Like many cities back in the 1950s and ’60s, Seattle saw its future in freeways. Interstate 5 was built, splitting downtown in two for fast-moving vehicles. Planners envisioned a ring of connected highways around the central city.
One of the main projects was the so-called R.H. Thomson Expressway, named for Seattle famous, city-reshaping engineer, who, among other projects, washed away Seattle hills with regrades. The R.H. Thomson Expressway was part of this newly envisioned series of interchanges and roads, this one to cut right through the Lake Washington Arboretum in the Montlake neighborhood. It would connect with another highway, called the Empire Expressway, which would slash through the Central District, Ravenna, Madison Valley and Rainier Valley, among others. Voters approved the concept at first.
But people began rethinking the wisdom of being so highway- and auto-centric. With the rising environmental consciousness of the late 1960s and ’70s, skepticism grew. Such projects destroyed neighborhoods and displaced people of all classes. Many people wanted resources to go into mass transit.
An anti-expressway coalition formed at the grassroots. University of Washington students and professors, neighborhood activists, even the Black Panthers joined to oppose the R.H Thomson. People referred to the tangle of interlinking highways as “concrete dragons.”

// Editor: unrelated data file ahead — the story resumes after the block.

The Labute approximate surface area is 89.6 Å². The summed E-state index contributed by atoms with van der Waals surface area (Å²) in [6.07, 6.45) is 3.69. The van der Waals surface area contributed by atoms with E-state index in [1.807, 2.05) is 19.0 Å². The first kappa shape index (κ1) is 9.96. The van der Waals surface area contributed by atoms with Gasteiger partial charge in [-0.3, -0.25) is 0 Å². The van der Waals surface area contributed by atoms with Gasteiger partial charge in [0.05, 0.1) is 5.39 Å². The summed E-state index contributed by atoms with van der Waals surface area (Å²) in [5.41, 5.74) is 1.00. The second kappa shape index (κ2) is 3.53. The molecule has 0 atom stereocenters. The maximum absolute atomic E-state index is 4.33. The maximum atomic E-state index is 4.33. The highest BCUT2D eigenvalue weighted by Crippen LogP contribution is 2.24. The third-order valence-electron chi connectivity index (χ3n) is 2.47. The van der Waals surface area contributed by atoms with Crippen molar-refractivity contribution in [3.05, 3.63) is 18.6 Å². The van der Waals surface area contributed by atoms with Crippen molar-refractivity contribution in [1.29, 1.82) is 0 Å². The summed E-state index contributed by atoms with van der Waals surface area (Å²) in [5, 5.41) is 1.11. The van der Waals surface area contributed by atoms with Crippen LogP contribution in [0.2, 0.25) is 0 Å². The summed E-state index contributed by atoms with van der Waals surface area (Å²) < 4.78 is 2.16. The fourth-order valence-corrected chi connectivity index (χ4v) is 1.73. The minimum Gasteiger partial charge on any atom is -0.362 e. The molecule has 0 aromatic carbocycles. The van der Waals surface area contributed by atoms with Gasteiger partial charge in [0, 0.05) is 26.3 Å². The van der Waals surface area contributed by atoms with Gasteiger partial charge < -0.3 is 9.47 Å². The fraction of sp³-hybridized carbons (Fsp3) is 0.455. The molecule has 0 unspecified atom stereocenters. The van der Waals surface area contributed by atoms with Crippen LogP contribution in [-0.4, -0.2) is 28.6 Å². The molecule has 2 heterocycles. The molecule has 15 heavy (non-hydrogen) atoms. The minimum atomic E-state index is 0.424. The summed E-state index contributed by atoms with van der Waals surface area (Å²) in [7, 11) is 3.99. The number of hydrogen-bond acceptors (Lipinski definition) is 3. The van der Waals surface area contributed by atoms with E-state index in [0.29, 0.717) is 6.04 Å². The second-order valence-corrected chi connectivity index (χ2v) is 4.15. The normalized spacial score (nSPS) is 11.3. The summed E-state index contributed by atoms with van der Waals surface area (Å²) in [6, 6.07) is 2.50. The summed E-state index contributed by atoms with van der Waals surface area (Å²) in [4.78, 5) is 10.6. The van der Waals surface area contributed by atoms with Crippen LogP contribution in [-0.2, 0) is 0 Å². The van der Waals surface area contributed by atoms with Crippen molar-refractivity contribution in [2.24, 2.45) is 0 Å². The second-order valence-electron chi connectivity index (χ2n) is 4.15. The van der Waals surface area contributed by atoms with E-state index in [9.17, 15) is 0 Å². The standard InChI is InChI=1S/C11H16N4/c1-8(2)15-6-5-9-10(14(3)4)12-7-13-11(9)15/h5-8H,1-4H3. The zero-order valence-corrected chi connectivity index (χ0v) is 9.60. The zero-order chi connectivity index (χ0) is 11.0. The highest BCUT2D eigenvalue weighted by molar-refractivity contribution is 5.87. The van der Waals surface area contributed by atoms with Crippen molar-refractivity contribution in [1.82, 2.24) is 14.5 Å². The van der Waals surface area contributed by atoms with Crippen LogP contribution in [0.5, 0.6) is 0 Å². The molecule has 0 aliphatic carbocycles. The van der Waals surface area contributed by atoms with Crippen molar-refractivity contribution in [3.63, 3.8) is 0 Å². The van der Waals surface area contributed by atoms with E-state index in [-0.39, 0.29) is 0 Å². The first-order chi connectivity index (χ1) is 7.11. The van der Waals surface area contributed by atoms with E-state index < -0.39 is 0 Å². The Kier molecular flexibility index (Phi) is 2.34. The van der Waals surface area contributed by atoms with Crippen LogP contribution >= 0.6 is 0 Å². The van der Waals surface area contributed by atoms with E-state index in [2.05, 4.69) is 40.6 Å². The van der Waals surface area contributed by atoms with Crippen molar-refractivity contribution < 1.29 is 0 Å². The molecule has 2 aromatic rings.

They blocked bulldozers, signed petitions, urged the city to change course. And it worked. In 1972, voters rejected the R.H. Thomson project, and it was canceled.
But evidence of it was left behind. R.H. Thomson Expressway on and offramps had been built when the Evergreen Point Bridge — the State Route 520 floating bridge — was built in the early 1960s. They just sat waiting for the expressway to be attached. But they stood unconnected, like ancient ruins or garden follies. Instead of carrying cars, kids would jump off them into Lake Washington during warm summer days. They were used by swimmers and sunbathers. They were very expensive diving boards.
Visitors often looked at them with a kind of wonder and asked, “What the hell?” Why did the freeway stop in midair in a beautiful arboretum park? For many locals who opposed the R.H. Thomson, they became symbols of grassroots citizen activism — monuments to stopping the wrong kind of progress.
The ramps, however, are coming down. The expansion of the 520 bridge through Montlake has changed the highway configuration. Parts of the arboretum with the ramps are being restored to a more natural and parklike state. Activists and the city council, however, pushed to have some remnant of the ramp saved. As a result, a section will be kept in place to remind us in years to come of Seattle’s citizen activism and green values.
It is nice to be reminded that we stopped the dragon in its tracks, and that the unfinished Ramps to Nowhere symbolized getting us to a better place.